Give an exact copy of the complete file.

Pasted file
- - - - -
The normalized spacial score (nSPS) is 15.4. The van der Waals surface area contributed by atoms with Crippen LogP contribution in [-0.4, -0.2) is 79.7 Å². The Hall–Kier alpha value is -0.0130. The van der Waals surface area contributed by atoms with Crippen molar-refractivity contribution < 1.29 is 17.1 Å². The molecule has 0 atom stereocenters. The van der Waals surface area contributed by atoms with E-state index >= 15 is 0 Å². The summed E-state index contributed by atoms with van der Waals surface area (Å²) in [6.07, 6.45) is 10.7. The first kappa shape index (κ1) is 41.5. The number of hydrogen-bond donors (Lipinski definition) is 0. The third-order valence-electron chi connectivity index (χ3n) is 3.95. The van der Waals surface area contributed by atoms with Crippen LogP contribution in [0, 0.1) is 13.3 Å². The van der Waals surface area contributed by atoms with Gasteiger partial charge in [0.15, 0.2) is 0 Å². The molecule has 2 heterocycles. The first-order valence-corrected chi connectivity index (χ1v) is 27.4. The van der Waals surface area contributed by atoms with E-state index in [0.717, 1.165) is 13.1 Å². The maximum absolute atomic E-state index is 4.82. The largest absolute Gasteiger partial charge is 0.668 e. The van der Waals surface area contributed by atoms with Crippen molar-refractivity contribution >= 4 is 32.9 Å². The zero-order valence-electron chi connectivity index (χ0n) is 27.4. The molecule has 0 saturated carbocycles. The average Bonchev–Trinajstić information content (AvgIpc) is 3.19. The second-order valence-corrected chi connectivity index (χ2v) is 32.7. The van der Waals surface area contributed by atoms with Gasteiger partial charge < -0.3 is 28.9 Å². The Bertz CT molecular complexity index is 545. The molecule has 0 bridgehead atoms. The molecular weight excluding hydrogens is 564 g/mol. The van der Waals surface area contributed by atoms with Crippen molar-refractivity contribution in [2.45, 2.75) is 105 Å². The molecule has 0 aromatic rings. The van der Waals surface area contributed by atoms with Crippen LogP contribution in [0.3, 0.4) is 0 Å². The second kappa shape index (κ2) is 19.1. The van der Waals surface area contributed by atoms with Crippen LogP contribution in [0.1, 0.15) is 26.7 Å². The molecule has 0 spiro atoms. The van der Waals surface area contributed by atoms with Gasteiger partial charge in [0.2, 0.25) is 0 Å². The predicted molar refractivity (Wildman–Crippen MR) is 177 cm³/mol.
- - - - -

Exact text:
The normalized spacial score (nSPS) is 15.4. The van der Waals surface area contributed by atoms with Crippen LogP contribution in [-0.4, -0.2) is 79.7 Å². The Hall–Kier alpha value is -0.0130. The van der Waals surface area contributed by atoms with Crippen molar-refractivity contribution < 1.29 is 17.1 Å². The molecule has 0 atom stereocenters. The van der Waals surface area contributed by atoms with E-state index >= 15 is 0 Å². The summed E-state index contributed by atoms with van der Waals surface area (Å²) in [6.07, 6.45) is 10.7. The first kappa shape index (κ1) is 41.5. The number of hydrogen-bond donors (Lipinski definition) is 0. The third-order valence-electron chi connectivity index (χ3n) is 3.95. The van der Waals surface area contributed by atoms with Crippen LogP contribution in [0, 0.1) is 13.3 Å². The van der Waals surface area contributed by atoms with Gasteiger partial charge in [0.15, 0.2) is 0 Å². The molecule has 2 heterocycles. The first-order valence-corrected chi connectivity index (χ1v) is 27.4. The van der Waals surface area contributed by atoms with E-state index in [0.717, 1.165) is 13.1 Å². The maximum absolute atomic E-state index is 4.82. The largest absolute Gasteiger partial charge is 0.668 e. The van der Waals surface area contributed by atoms with Crippen molar-refractivity contribution >= 4 is 32.9 Å². The zero-order valence-electron chi connectivity index (χ0n) is 27.4. The molecule has 0 saturated carbocycles. The average Bonchev–Trinajstić information content (AvgIpc) is 3.19. The second-order valence-corrected chi connectivity index (χ2v) is 32.7. The van der Waals surface area contributed by atoms with Gasteiger partial charge < -0.3 is 28.9 Å². The Bertz CT molecular complexity index is 545. The molecule has 0 bridgehead atoms. The molecular weight excluding hydrogens is 564 g/mol. The van der Waals surface area contributed by atoms with Crippen molar-refractivity contribution in [2.45, 2.75) is 105 Å². The molecule has 0 aromatic rings. The van der Waals surface area contributed by atoms with Crippen LogP contribution in [0.3, 0.4) is 0 Å². The second kappa shape index (κ2) is 19.1. The van der Waals surface area contributed by atoms with Crippen LogP contribution in [0.1, 0.15) is 26.7 Å². The molecule has 0 spiro atoms. The van der Waals surface area contributed by atoms with Gasteiger partial charge in [0.2, 0.25) is 0 Å². The predicted molar refractivity (Wildman–Crippen MR) is 177 cm³/mol.